New York's newest cathedral: Inside the illuminated arches of the city's latest rail terminal as it's carved deep beneath Grand Central
Buried 16 stories beneath Grand Central Terminal a new commuter rail is being blasted and tunneled out of solid bedrock as part of an audacious $15billion development that will span 14 miles throughout the city.
The grand concourse, seen at a massive eight stories high surrounded by dripping stone walls and lapping puddles, will provide more floor space than New Orleans' Superdome stadium when finished.
It is just one of three monumental projects underway beneath New York City's streets to expand what's already the nation's biggest mass transit system transporting 5 million riders a day.
But even with blasting and machinery grinding through the rock day and night, most New Yorkers are blithely unaware of the construction or the eerie underworld that includes a 160-foot cavern, miles of tunnels and watery, gravel-filled pits.
Future gateway: New York construction workers are seen dwarfed by four tunnels easily seen running into the city's future concourse that is about five-football fields long and eight-stories high
Caverns: Contractors work among hanging light bulbs and headlamps several stories beneath midtown Manhattan where they'll complete the East Side Access project
Coverage: The workers gently rumble New Yorkers above while blasting through the bedrock to extract gravel and space said to be able to cover up all of Central Park up to one foot
Pathways: The massive project will serve more than 5 million riders a day across its additional six miles of track
Progress: A tiny train car passes through tracks laid out through one tunnel, the small beginnings of something far greater and faster to come
DEVELOPMENT'S KEY FACTS
Projected completion: 2019
NYC's MTA transports more than 5 million daily riders with more than 1.6 billion rides per year
Down below them, engineer Michael Horodniceanu says it's an astonishing sight that gets him every time.
'I look at it and I'm in wonder, I'm in awe,' said Horodniceanu, president of capital construction for the state Metropolitan Transportation Authority.
'I feel like when I went to Rome and entered St. Peter's Basilica for the first time. ... I looked at it and said, "Wow, how did they do that?"'
In New York, they hauled out so much rocky debris from under Grand Central that it could have covered Central Park, a park of 843 acres, almost a foot deep, Horodniceanu says. Together, the three projects will cost an estimated $15billion. And when they're all completed, estimated for 2019, they will bring subway and commuter rail service to vast, underserved stretches of the city, particularly the far East and West sides of Manhattan. 'They'll be a game-changer for New Yorkers,' says Horodniceanu. It will accommodate Long Island Rail Road trains that now bypass Manhattan's East Side as they roll east through Queens and straight to Pennsylvania Station on the island's West Side.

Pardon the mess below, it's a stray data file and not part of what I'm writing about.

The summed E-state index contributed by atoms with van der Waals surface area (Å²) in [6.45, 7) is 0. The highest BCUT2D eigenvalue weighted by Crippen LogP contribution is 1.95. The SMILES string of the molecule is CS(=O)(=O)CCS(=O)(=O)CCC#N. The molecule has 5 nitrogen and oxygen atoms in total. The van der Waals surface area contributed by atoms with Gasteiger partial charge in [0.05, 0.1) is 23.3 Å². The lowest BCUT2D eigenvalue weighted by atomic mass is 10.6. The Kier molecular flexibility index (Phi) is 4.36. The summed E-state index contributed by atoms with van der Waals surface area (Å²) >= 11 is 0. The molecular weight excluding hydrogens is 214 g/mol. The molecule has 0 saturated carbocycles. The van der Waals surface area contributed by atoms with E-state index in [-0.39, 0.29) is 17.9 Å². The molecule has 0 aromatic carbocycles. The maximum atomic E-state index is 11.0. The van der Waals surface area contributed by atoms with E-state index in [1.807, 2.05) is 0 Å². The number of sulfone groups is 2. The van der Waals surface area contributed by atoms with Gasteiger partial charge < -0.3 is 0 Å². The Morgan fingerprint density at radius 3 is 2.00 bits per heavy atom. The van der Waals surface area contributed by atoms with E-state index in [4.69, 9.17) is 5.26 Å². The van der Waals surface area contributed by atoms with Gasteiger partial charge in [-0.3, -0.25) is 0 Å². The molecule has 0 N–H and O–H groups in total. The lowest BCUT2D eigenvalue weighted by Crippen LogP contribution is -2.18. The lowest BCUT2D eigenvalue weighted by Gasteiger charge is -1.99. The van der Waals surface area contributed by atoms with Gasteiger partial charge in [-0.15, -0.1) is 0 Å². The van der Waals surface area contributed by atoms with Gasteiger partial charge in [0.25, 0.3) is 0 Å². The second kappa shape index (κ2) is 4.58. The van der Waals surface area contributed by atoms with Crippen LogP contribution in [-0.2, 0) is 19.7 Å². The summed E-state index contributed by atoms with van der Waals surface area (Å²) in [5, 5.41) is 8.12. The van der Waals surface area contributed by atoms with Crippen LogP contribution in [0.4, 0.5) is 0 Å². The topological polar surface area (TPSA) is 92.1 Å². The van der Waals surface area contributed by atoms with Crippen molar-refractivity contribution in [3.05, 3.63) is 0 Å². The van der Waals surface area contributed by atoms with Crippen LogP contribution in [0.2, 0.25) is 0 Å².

This so-called East Side Access will bring about 160,000 passengers a day from Long Island to a new station in Queens' Sunnyside neighborhood, then about five more miles to the new, eight-track Grand Central hub.
For now, the subterranean hub is a drippy, humid construction site.
The raw, dark gray walls mark the dimensions of the future concourse — eight stories high, about 70 feet wide and 1,800 feet long, or about 'five football fields, without the end zones,' Horodniceanu says.
The Federal Transit Administration is kicking in $2.7 billion toward the estimated $8.3 billion budget, with the MTA state agency covering the rest using mostly taxpayer money.
Also under construction is the Second Avenue Subway that eventually will serve Manhattan's far East Side, from Harlem to the island's southern tip.
The planned eight miles of track will open Manhattan's East Side to millions of people who now squeeze daily onto the Nos. 4, 5 and 6 subway trains running under Lexington Avenue.
Big job: These men are busy constructing a 350,000-square-foot, $8.3 billion commuter rail concourse featuring six miles of new tunnels
No comparison: The city's 468 subway stations register more than 5 million daily riders, proving other systems to be just a fraction of that amount like in Washington D.C., which sees about 800,000
Light from above: A contractor catches some natural sunlight beaming from above while working on the Second Avenue Subway construction project in New York
Mastery: When crews prepared to drill the giant new cavity under Second Avenue, they first had to freeze the ground to about minus 20 degrees so as not to destabilize the buildings above as the boring machine cut through
Work in progress: This earlier photo taken from inside shows the workers' progress made on the tunnel while hallowing it out bit-by-bit and laying it with concrete
Secret workers: Hundreds of workers are busy underground but are barely noticed by New Yorkers above
Fresh steps: A planned glass Mezzanine elevator in the Second Avenue Subway will look like this artist's impression in the planned works to ease congestion on Lexington Avenue trains
Dubbed the 'The Line That Time Forgot,' the Second Avenue Subway has been a New York City dream since the 1920s.
Then came the Great Depression and World War II, followed by lack of funds that stopped the project after several stretches of tunnel with tracks were built in the 1970s. The existing tunnels are now being incorporated into the new ones.
The first phase - 1.7 miles with stations between East 63rd and East 96th streets - is to be completed in 2016 at a cost of $4.5 billion. Funding and plans for the rest of the route are still up in the air.
Finally, there's the extension of the No. 7 subway line from Times Square to a huge new real estate development on Manhattan's Far West Side, New York's biggest besides the World Trade Center.